Since President Xi Jinping took office in 2012, the CPC has doubled down on reaching out to other political parties. In 2017, Xi announced that 15,000 party members from around the world ought to be brought to China within five years. In this regard, ID-CPC has built a global network with more than 600 political parties in over 160 countries, and receives and sends off more than 300 delegations each year.
The top priority in the CPC’s engagements are countries that are ideologically aligned with China or where China has strategic foreign policy interests. Examples include the ruling parties of socialist countries (e.g., Cuban Communist Party, North Korean Workers’ Party, Communist Party of Vietnam, Lao People’s Revolutionary Party) and those in Cambodia and Sub-Saharan Africa. The CPC has also engaged several political parties in Organization for Economic Cooperation and Development (OECD) member-states and Latin America.
However, a study finds that the CPC is most active in Asia. In Asia, the CPC has established networks with the New Komeito Party and Democratic Party of Japan, and political parties in South Korea, Malaysia, Mongolia, and South Asia. There is even a China-Japan Ruling Party Exchange Mechanism which is similar to the China-US High-Level Political Party Leaders Dialogue. Concomitantly, the CPC exercises multilateral party diplomacy by actively supporting and working with organisations like the International Conference of Asian Political Parties (ICAPP).
CPC’s P2P engagement under the Duterte Administration is unprecedented for two reasons: the establishment of formal ties through the signing of a Memorandum of Understanding (MOU) with a Philippine political party and the incorporation of P2P diplomacy within the framework of the BRI.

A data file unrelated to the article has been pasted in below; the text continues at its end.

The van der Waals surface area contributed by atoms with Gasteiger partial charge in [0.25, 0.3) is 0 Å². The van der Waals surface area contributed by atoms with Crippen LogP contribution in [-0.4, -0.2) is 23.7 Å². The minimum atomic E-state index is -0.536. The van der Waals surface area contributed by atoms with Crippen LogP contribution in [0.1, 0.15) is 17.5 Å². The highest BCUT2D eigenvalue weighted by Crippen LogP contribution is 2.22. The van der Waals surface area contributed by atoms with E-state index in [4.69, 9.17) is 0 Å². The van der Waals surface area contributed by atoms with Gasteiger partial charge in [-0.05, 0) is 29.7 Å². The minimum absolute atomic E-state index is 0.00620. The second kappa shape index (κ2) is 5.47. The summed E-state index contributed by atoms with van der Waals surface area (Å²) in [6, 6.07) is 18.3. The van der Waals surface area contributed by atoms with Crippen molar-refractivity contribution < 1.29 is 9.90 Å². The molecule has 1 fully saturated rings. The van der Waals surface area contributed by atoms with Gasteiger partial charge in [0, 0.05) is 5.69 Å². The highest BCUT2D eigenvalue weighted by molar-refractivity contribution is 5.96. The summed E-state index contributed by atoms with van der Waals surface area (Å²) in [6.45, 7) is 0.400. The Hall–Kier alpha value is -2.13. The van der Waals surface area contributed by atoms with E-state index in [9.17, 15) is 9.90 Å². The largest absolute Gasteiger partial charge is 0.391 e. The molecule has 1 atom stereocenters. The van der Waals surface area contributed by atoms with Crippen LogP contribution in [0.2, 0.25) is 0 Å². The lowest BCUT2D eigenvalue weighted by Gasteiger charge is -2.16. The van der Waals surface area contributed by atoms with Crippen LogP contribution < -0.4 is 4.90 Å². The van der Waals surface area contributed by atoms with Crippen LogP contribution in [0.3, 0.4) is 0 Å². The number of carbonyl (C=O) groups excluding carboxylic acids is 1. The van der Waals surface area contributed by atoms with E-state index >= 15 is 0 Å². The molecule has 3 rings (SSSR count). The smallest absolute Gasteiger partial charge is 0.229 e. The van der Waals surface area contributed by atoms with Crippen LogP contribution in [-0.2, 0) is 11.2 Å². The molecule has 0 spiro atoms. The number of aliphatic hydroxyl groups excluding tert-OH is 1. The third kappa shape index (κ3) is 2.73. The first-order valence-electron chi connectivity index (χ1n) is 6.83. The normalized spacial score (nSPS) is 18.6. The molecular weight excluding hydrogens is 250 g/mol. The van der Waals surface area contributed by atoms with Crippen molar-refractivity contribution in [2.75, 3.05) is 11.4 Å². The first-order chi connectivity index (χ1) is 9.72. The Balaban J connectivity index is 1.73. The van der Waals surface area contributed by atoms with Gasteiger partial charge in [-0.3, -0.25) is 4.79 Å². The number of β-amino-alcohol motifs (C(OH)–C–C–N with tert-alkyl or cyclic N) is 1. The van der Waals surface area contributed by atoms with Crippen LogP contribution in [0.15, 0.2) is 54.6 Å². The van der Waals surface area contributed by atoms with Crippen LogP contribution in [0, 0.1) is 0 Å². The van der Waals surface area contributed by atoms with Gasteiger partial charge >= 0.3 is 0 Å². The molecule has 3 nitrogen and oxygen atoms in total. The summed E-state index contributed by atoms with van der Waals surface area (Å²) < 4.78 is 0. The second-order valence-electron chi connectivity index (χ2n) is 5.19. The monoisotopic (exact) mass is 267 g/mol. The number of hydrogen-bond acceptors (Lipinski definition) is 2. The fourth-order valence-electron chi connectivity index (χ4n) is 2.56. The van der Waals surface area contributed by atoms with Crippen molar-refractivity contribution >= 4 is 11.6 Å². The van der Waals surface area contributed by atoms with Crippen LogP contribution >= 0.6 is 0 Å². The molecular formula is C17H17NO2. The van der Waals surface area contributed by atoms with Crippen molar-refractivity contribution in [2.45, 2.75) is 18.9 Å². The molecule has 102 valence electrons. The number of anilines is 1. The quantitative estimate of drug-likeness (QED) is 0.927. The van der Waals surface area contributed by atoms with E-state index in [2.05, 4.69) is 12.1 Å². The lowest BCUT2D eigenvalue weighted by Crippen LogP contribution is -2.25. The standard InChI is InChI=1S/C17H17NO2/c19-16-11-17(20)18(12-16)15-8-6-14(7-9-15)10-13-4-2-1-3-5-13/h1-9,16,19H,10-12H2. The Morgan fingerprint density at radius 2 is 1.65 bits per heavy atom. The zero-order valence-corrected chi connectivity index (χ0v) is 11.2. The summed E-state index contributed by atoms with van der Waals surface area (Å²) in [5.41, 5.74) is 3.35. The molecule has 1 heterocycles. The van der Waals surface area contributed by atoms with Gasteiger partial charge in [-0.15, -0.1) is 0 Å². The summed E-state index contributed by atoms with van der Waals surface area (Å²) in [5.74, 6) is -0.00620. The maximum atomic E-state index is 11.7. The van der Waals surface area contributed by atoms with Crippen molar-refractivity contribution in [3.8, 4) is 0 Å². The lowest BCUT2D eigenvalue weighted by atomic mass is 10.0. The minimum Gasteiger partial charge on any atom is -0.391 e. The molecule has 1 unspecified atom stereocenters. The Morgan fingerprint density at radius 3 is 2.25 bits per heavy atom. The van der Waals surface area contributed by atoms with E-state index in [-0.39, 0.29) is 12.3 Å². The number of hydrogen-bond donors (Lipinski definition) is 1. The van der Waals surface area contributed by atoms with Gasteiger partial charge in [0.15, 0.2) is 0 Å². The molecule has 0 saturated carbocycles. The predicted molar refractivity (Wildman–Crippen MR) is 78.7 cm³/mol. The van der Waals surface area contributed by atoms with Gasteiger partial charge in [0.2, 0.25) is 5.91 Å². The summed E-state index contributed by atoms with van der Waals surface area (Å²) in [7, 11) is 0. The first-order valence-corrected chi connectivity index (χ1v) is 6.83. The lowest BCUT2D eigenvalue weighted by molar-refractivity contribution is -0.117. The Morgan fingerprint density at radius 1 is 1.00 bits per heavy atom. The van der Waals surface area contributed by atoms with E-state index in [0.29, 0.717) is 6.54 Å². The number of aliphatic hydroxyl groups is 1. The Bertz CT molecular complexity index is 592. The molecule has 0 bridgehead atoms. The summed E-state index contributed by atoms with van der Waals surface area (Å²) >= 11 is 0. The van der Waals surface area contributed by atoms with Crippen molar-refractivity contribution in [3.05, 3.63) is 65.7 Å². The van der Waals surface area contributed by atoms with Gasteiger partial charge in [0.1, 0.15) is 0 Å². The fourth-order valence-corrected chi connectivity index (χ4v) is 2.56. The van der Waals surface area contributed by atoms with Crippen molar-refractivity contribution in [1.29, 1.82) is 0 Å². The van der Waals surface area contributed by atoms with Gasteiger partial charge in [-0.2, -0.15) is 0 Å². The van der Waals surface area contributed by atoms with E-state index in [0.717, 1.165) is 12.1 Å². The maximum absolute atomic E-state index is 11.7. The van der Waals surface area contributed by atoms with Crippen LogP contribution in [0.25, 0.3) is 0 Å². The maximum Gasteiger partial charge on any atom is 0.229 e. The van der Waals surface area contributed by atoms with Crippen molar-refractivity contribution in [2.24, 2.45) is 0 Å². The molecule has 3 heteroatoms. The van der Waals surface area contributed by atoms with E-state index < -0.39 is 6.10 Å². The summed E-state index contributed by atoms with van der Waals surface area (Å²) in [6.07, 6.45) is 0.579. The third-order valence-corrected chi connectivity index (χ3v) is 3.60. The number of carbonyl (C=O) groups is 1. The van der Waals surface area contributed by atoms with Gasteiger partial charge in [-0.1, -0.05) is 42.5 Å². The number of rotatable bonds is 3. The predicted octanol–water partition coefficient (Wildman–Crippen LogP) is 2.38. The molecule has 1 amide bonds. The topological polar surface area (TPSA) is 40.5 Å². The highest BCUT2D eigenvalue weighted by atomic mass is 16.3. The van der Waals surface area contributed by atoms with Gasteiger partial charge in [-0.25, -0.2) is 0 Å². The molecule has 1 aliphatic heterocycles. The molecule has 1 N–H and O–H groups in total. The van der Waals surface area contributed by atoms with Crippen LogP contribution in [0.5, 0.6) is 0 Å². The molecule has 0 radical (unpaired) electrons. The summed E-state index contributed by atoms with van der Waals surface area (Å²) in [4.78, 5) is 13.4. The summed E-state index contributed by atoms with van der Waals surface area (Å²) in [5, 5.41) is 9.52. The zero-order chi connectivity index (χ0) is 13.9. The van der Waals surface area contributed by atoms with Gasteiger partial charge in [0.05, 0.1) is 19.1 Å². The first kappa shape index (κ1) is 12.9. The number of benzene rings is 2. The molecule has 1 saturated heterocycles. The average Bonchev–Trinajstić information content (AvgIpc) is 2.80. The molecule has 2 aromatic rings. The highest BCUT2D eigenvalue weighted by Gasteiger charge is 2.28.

In view of these, the CPC is able to cultivate relationships and gain indirect access to “political elites”, “high-level decisionmakers”, and “power-brokers of future political leaders”. As the ID-CPC describes it: “Many state leaders, before they assume office, had already been China’s friends. After they assume office, they have made active efforts in advancing friendship with China”. Also, it is through P2P engagements that the CPC can familiarise itself with the role of the opposition in the domestic political life of different countries.
Similarly, P2P diplomacy allows China to articulate its political narratives and maximise agenda-setting powers. Specifically, China is able to “show its side of the story” in terms of its political model (developmental path and experience), ideological orientation, governance theories (eg., Xi Jinping Thought), policy positions (i.e., on Taiwan, Tibet and Xinjiang, South China Sea, global governance reform, UN-centered international system), and policy priorities (Five-Year Plans, Belt and Road Initiative (BRI), Chinese Dream, Peaceful Rise, Harmonious World).
Institutionalisation of China's party-to-party diplomacy in the Philippines